Surfaces ruled over elliptic curves

Ground field $\Bbb{C}$. Algebraic category.

Elliptic surfaces are those surfaces endowed with a morphism onto some smooth curve, with generic fiber an elliptic curve.

Suppose $E$ is an elliptic curve and consider the ruled surface $$S=\frac{E\times\Bbb{P}^1}{G}$$ where $G$ is a group of translations of $E$, acting on $\Bbb{P}^1$.

Thus $F=E/G$ is an elliptic curve (and $\Bbb{P}^1/G=\Bbb{P}^1$)

Then $S$ is an elliptic surface, for the projection on the second factor induces a morphism $S\rightarrow\Bbb{P}^1$ whose fibers are elliptic curves ($F$, in fact).

An exercise on Beauville's book (chap. IX) says that if $S$ is a ruled surface over an elliptic curve $E$, and $S$ is an elliptic surface, then $S$ is isomorphic to the above example. Any hint for attacking this ? Thank you.

Edit: This question has been answered here.

This question has been asked and answered on MathOverflow. I have replicated the accepted answer by Francesco Polizzi below.

EDIT We show that the answer to the OP's question is yes. Thanks to Will Sawin for his comments.

I use the notation of [Hartshorne, Algebraic Geometry, Chapter V Section 2].

Since $S$ is a ruled surface, there exists a section $C_0$ of minimal self-intersection; set $C_0^2 = -e$. If we write $S=\mathbb{P}(\mathcal{E})$, with $\mathcal{E}$ normalized, then $e= - \deg \mathcal{E}$.

Moreover, since the base of the ruling is an elliptic curve $E$, then $e \in \{-1, 0, 1, 2, 3, 4, \ldots \}$.

We can exclude the case $e >0$. Indeed, any divisor $D \in \textrm{Pic}(S)$ can be written as $a C_0 + b f$, where $f$ is the fibre of the ruling. Now the elliptic fibre of the morphism over $\mathbb{P}^1$ must satisfy $(aC_0+bf)^2=0$, that is $b = \frac{1}{2}ae$. But if $e >0$ then an effective divisor must also satisfy $b \geq ae$ (Hartshorne, Proposition 2.20 p. 382) and this is a contradiction.

Then the only possibility is $e \in \{-1, 0 \}$.

The case $e=-1$ corresponds to the second symmetric product $\textrm{Sym}^2(E)$; in this case $\mathcal{E}$ is the unique indecomposable rank two vector bundle on $E$ with $\deg \mathcal{E} =1$. Then the linear system $|4C_0-2f|$ is a pencil of elliptic curves. One can also write $S$ in the desired for (see Wil Sawin's first comment).

The case $\mathcal{E}=0$ corresponds either to the trivial bundle (so $S$ is a product), or to $\mathcal{O}_E \oplus \mathcal{L}$, with $\deg \mathcal{L}=0$ or to $\mathbb{P}(\mathcal{E})$, where $\mathcal{E}$ is the unique indecomposible rank two vector bundle on $E$ such that $\deg \mathcal{E}=0$.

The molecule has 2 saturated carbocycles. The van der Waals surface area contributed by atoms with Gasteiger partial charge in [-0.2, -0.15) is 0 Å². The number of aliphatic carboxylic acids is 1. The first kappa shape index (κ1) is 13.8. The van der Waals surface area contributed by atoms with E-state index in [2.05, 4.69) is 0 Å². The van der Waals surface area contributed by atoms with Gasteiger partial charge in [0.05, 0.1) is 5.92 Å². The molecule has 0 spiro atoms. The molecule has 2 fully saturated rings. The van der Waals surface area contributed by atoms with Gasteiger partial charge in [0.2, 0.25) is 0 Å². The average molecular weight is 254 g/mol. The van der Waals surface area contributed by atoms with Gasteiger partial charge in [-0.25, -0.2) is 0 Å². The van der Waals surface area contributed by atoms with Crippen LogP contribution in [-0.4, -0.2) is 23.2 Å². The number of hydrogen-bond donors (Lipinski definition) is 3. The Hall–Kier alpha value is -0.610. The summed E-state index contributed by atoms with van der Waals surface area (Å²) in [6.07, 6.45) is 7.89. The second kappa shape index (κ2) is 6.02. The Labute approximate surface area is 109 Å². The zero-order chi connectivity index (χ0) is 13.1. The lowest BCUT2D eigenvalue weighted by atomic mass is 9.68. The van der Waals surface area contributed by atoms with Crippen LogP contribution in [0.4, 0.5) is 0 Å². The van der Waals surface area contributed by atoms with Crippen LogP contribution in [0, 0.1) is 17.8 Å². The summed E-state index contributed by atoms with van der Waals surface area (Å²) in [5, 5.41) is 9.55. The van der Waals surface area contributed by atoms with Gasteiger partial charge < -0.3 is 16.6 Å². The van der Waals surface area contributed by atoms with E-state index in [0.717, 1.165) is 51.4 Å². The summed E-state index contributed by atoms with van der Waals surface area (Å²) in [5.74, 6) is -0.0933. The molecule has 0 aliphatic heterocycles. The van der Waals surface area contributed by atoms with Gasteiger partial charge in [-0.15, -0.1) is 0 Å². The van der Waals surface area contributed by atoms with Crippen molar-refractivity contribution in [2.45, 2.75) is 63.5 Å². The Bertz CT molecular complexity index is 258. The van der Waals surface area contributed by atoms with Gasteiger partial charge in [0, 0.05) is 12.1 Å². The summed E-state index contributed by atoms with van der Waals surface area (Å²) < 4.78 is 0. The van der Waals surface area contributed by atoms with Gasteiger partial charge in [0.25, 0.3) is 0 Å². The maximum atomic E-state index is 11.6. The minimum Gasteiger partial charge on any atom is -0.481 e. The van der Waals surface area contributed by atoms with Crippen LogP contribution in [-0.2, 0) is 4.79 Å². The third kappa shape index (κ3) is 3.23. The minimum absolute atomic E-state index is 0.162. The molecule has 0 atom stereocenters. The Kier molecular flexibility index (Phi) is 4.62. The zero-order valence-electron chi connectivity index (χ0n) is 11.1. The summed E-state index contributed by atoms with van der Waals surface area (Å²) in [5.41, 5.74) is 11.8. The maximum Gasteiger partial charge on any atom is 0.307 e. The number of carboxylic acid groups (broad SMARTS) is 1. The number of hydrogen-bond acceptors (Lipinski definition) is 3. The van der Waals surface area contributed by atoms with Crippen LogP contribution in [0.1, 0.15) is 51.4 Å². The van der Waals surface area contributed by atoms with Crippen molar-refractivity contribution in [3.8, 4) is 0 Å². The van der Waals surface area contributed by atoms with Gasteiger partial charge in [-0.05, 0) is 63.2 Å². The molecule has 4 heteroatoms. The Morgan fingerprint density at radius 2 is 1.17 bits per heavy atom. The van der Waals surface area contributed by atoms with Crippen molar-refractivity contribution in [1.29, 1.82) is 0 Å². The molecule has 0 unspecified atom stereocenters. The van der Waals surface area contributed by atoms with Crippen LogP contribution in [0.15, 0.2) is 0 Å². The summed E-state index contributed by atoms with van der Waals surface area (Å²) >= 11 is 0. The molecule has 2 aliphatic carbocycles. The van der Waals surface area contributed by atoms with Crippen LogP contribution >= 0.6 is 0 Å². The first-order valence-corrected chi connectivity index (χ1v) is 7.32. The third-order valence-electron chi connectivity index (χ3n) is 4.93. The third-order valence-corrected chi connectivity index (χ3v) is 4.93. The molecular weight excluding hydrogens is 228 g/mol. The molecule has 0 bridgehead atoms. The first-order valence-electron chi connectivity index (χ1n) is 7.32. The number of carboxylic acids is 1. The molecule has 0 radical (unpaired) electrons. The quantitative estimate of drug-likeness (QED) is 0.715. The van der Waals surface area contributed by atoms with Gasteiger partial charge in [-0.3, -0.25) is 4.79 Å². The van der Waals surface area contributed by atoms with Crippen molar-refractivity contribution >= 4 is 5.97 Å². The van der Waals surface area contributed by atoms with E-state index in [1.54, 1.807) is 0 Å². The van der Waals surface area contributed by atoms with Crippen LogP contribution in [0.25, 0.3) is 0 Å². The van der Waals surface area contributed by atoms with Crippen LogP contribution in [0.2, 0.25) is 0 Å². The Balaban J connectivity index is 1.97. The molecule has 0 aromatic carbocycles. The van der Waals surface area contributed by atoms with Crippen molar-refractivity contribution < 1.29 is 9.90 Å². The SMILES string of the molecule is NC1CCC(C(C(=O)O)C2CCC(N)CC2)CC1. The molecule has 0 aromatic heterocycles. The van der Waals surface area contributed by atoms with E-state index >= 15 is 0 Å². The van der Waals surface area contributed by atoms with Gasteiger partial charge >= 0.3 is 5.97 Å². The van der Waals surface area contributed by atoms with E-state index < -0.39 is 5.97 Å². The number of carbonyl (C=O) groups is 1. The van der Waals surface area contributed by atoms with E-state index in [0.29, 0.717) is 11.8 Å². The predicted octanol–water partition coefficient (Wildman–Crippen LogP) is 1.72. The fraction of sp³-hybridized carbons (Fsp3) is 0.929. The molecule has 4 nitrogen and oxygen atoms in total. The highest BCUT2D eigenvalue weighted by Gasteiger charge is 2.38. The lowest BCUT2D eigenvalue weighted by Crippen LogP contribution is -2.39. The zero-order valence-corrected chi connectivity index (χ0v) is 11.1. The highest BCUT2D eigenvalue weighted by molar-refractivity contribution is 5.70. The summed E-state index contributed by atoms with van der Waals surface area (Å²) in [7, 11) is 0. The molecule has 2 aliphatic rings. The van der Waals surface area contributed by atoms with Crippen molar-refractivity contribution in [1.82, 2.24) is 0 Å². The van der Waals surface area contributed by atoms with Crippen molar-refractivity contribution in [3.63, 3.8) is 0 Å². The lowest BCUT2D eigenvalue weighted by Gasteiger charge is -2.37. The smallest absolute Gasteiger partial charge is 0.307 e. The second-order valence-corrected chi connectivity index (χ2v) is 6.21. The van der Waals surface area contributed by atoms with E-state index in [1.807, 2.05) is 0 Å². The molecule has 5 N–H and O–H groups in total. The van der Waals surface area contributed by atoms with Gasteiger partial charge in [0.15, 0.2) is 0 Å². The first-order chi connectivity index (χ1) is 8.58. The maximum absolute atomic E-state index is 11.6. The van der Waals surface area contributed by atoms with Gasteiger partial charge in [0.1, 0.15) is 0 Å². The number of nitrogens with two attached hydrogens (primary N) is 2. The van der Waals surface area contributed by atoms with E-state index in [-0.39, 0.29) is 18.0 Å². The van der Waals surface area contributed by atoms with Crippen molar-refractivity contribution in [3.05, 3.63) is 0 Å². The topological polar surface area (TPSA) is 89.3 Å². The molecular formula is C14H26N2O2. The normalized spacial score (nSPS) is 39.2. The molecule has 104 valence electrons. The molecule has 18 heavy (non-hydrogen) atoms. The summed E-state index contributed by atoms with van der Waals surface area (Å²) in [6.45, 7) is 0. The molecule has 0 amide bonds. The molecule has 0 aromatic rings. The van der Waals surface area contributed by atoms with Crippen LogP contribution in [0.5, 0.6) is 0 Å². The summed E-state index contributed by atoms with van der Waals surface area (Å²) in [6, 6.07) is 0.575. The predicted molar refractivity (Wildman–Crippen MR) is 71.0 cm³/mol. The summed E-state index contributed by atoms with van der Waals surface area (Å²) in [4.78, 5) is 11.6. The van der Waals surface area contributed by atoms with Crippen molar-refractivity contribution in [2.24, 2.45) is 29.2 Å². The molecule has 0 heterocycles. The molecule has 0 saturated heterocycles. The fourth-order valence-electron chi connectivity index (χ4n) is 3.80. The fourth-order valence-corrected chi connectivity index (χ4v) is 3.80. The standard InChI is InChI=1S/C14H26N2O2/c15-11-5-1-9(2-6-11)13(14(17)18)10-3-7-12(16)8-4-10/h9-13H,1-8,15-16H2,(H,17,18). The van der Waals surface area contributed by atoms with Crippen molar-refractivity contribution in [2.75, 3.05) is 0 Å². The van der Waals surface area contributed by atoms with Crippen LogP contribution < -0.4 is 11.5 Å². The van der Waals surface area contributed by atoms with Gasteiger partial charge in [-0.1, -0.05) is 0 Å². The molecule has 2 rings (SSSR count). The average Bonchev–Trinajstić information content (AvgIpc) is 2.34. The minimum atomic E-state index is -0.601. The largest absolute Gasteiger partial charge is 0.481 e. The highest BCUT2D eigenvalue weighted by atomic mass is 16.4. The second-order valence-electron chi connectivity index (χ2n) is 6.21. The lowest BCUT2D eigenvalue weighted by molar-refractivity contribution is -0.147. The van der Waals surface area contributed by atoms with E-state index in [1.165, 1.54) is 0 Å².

Let us consider first the case $\mathcal{O}_E \oplus \mathcal{L}$, with $\deg \mathcal{L}=0$. Then the curves in the elliptic pencil should correspond to elements of $h^0(aC_0)$, that is to sections of $\textrm{Sym}^a (\mathcal{O}_E \oplus \mathcal{L})$. Since we must have two independent sections, we obtain that $\mathcal{L}$ is a torsion bundle. In this case the elliptic fibration do exist, and one can easily write $S$ in the desired form (see Will Sawin's second comment).

Finally, let us exclude the case $\mathbb{P}(\mathcal{E})$, with $\mathcal{E}$ indecomposable of degree $0$. Again, the curves in the elliptic pencil must correspond to elements of $h^0(aC_0)$, that is to sections of $\textrm{Sym}^a \mathcal{E}$. But from [Atiyah, Vector bundles on an elliptic curve, Theorem 9] one sees that $\textrm{Sym}^a \mathcal{E}$ is again indecomposable of degree $0$, and that $h^0(\textrm{Sym}^a \mathcal{E})=1$. Thus one does not have two independent sections, and the elliptic pencil cannot exist.

Summing up, we obtain

Let $p \colon S \to \mathbb{P}^1$ be an elliptic surface and assume that $S$ is ruled over an elliptic curve $E$. Then $S=\mathbb{P}(\mathcal{E})$, where either

$\bullet$ $\mathcal{E}$ is the unique indecomposable rank $2$ vector bundle of degree $1$ on $E$, or

$\bullet$ $\mathcal{E}= \mathcal{O}_E \oplus \mathcal{L}$, where $\mathcal{L}$ is a (possibly trivial) torsion line bundle.

In both cases, we can also write $S$ in the desired form $S=(E \times \mathbb{P}^1)/G$.